Buon Akodhong
Buon Akodhong
Buon Akodhong
Buon Akodhong
Buon Akodhong
Buon Akodhong
Buon Akodhong
Buon Akodhong
Buon Akodhong
Buon Akodhong
Buon Akodhong
Buon Akodhong
Buon Akodhong
Buon Akodhong
Buon Akodhong

Introdution

Price: Free

Phone: 090 985 44 34

Time to visit a place: 120 phút

Open Time: 7:00 AM - Close Time: 6:00 PM

Email: buonakodhong@gmail.com

Address: Buôn AKô Đhông Phường Tân Lợi, Thành phố Buôn Ma Thuột, Tỉnh Đắk Lắk

A village of Ede people outside Buon Ma Thuot City Situated on the outskirts of Buon Ma Thuot City in the Central Highlands province of Dak Lak is a village of Ede ethnic people called “Ako Dhong” which came into being in 1956. The village is around two kilometers from the center of Buon Ma Thuot City. To get there, we followed Phan Chu Trinh Street before making a left and going straight ahead for 300 meters and reaching the village at the end of Tran Nhat Duat Street. In the past, Ako Dhong had nothing but forests. Ama H’rin, now the chief at the village, is one of the first people who had reclaimed the area and turned it into a new land for the Ede ethnic community. According to the Ede elderly, “Ako” means upstream and “Dhong” means valley. Ako Dhong means the upstream valley. Our first impression is that the roads, yards, gardens and houses in the village are clean and tidy. The main village road is lined by more than 30 houses with red tile roofs where more than 260 people live. Inside the village, visitors can explore a strange banana species that has a huge trunk with fruits inside. According to ... View more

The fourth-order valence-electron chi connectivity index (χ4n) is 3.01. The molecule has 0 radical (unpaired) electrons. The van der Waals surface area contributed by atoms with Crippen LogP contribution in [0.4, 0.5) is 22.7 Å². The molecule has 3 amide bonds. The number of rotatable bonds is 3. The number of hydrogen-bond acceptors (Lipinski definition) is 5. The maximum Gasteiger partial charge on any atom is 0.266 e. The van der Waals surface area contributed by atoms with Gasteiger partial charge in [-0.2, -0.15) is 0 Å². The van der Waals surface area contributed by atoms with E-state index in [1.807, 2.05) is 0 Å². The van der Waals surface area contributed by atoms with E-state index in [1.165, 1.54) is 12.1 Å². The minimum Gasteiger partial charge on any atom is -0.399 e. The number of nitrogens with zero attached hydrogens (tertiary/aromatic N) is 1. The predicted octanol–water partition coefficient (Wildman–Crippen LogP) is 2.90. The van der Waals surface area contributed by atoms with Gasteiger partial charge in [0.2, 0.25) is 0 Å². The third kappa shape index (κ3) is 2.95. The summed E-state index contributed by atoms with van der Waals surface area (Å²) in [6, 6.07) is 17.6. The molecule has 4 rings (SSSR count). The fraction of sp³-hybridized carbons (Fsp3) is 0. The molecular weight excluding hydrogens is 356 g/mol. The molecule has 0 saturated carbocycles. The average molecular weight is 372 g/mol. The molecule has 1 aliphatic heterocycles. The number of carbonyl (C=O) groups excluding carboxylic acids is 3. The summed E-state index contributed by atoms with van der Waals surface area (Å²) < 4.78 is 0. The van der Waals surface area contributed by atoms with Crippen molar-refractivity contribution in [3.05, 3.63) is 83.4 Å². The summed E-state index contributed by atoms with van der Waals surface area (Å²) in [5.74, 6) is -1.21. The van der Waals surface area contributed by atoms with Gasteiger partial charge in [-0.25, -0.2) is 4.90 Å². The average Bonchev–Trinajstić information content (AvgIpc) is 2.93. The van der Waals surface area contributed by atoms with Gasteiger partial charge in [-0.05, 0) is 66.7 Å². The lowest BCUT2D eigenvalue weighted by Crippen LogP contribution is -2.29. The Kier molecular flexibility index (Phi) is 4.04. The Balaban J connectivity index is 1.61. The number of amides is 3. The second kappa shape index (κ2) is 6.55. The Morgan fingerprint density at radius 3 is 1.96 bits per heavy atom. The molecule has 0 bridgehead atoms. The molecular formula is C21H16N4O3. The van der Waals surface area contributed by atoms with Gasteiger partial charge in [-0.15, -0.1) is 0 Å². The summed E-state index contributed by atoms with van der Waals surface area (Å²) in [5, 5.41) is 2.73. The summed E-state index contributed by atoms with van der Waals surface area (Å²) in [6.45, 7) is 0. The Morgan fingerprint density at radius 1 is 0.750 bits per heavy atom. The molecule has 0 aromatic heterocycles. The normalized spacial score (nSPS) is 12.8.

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Introdution

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A village of Ede people outside Buon Ma Thuot City

Situated on the outskirts of Buon Ma Thuot City in the Central Highlands province of Dak Lak is a village of Ede ethnic people called “Ako Dhong” which came into being in 1956.

The village is around two kilometers from the center of Buon Ma Thuot City. To get there, we followed Phan Chu Trinh Street before making a left and going straight ahead for 300 meters and reaching the village at the end of Tran Nhat Duat Street.

In the past, Ako Dhong had nothing but forests. Ama H’rin, now the chief at the village, is one of the first people who had reclaimed the area and turned it into a new land for the Ede ethnic community.

According to the Ede elderly, “Ako” means upstream and “Dhong” means valley. Ako Dhong means the upstream valley.

Our first impression is that the roads, yards, gardens and houses in the village are clean and tidy. The main village road is lined by more than 30 houses with red tile roofs where more than 260 people live.

Inside the village, visitors can explore a strange banana species that has a huge trunk with fruits inside. According to local people, they do not breed the tree by its seedlings but its seeds.

On September 21, Ako Dhong villagers still preserve the traditions of making ruou can (wine stored in a big jar and drunk by using a long pipe), and weaving brocade. Especially, they preserve their traditional long houses.

 

 

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